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Microbial Floristics of a Managed Tallgrass Prairie
R. P. Herman and C. L. Kucera
The American Midland Naturalist
Vol. 101, No. 1 (Jan., 1979), pp. 13-20
Published by: The University of Notre Dame
Stable URL: http://www.jstor.org/stable/2424896
Page Count: 8
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The structure of the microbial community of a central Missouri tallgrass prairie was analyzed for 2 years. Dead biomass accumulation effected by burning, mowing and mulching as compared to no treatment was studied with respect to its influence on mycofloristic composition and bacterial numbers. The greatest diversity of fungi was found where biomass was removed by burning; in addition, two pyrophytic species were restricted to fire plots. The areas in which biomass was allowed to accumulate had the fewest species. Mycofloristic similarities as measured by similarity index were greatest between treatment areas with similar litter accumulation patterns. Thus, burned and mowed areas resembled each other in their mycofloras and mulched and control plots were similar. The greatest differences were between mowed vs. mulched areas and burned vs. mulched areas. Plate counts yielded more bacteria in general, and a higher percentage of actinomycetes in areas with litter removed than in areas with litter accumulation. The burned and mowed areas were statistically the same, but were significantly different from the mulched and control areas.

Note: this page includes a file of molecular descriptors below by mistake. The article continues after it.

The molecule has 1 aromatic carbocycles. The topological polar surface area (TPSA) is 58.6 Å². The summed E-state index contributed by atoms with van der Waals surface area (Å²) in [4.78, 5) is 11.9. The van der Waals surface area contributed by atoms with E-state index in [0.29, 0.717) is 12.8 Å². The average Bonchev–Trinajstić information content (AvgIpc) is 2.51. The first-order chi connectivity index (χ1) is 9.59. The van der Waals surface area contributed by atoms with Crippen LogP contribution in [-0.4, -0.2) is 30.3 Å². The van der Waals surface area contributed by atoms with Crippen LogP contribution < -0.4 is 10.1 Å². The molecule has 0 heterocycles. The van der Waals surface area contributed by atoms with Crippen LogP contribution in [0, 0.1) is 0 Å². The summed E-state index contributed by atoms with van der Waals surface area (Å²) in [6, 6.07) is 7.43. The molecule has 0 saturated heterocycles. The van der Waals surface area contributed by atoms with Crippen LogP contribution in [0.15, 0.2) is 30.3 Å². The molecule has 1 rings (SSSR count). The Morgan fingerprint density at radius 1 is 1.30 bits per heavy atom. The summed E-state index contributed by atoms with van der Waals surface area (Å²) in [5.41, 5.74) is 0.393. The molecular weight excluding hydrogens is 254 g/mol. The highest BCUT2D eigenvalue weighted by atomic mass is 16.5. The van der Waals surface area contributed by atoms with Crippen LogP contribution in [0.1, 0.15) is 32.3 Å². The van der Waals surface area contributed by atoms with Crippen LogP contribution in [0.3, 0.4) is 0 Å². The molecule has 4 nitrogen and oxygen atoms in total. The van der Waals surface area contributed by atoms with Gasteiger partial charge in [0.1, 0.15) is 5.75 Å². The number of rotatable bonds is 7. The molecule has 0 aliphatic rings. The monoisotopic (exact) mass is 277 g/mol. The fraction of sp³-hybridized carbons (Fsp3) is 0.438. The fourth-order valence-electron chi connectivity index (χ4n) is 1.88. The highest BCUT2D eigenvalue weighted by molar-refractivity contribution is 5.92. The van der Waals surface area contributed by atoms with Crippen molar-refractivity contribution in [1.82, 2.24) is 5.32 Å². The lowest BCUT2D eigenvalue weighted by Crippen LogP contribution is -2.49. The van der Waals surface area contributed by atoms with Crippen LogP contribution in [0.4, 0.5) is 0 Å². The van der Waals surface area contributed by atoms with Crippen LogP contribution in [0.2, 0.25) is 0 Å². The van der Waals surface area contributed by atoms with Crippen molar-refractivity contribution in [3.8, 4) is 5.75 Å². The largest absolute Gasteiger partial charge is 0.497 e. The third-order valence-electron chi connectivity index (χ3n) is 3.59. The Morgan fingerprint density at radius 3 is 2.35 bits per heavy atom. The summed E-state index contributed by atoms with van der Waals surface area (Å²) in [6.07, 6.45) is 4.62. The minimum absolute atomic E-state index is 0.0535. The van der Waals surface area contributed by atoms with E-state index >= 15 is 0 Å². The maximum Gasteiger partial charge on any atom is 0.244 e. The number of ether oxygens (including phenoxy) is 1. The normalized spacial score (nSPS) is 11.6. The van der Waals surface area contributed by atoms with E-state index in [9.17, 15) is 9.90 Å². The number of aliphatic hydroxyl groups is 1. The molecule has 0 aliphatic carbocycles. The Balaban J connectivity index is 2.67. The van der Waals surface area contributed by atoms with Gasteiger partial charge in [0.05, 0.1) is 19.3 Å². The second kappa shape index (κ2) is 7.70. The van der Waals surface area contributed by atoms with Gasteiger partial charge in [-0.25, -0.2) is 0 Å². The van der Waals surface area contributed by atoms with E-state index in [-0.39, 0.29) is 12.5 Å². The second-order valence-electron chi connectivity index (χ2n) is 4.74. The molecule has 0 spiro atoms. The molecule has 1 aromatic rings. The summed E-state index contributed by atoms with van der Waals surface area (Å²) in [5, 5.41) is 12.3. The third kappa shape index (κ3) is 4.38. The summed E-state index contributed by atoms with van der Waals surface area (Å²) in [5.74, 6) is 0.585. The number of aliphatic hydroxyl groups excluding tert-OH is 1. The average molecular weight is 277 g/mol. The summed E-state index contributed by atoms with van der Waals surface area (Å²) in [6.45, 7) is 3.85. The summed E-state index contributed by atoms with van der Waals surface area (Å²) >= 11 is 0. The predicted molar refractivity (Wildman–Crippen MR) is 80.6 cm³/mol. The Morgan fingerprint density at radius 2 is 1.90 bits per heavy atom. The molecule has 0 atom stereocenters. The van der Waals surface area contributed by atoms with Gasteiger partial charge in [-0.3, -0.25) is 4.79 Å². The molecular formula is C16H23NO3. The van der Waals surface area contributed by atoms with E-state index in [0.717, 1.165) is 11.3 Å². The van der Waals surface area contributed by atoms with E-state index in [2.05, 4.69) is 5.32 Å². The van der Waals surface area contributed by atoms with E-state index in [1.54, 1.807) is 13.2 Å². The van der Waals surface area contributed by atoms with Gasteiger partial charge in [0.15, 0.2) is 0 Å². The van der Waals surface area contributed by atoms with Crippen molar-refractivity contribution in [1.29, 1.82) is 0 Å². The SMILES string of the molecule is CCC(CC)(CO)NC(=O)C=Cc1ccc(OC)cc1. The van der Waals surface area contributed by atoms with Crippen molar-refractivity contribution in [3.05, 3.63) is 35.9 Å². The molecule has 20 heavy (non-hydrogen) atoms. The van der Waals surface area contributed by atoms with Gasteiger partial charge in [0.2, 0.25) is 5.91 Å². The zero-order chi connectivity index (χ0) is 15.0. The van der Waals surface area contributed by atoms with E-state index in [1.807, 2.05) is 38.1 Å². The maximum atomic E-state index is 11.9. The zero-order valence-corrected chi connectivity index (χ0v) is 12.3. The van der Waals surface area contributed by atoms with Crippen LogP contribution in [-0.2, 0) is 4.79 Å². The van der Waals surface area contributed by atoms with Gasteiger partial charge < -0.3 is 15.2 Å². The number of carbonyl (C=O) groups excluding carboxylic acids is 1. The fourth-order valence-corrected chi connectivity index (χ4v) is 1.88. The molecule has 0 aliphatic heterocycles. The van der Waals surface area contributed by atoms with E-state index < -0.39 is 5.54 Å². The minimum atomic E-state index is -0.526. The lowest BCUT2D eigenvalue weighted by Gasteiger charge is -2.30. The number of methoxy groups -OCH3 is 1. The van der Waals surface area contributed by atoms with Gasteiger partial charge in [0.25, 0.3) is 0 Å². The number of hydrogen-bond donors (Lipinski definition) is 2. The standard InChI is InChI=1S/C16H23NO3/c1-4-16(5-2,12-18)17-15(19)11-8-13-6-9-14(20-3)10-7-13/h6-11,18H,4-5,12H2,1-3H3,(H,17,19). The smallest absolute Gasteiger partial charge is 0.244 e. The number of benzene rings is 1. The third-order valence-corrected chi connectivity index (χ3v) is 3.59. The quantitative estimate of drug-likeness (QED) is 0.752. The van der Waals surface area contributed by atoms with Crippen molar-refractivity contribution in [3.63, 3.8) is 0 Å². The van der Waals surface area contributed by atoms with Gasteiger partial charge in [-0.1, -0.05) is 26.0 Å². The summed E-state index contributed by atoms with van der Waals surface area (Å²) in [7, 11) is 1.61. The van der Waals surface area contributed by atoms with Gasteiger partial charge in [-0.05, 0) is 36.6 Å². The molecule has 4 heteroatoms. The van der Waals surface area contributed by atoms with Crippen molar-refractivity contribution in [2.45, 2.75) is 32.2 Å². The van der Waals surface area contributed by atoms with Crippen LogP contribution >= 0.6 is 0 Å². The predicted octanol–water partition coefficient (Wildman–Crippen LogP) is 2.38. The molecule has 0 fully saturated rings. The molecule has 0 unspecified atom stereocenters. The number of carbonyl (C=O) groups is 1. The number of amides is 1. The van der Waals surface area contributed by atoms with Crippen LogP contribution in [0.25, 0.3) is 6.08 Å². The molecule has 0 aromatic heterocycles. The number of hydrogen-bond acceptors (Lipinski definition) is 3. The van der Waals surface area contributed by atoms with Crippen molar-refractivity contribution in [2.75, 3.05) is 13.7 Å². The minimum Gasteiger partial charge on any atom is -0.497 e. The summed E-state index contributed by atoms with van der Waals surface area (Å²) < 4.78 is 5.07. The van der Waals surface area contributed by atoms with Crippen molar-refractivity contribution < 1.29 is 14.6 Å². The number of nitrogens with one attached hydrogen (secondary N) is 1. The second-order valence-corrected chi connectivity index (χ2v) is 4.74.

The American Midland Naturalist © 1979 The University of Notre Dame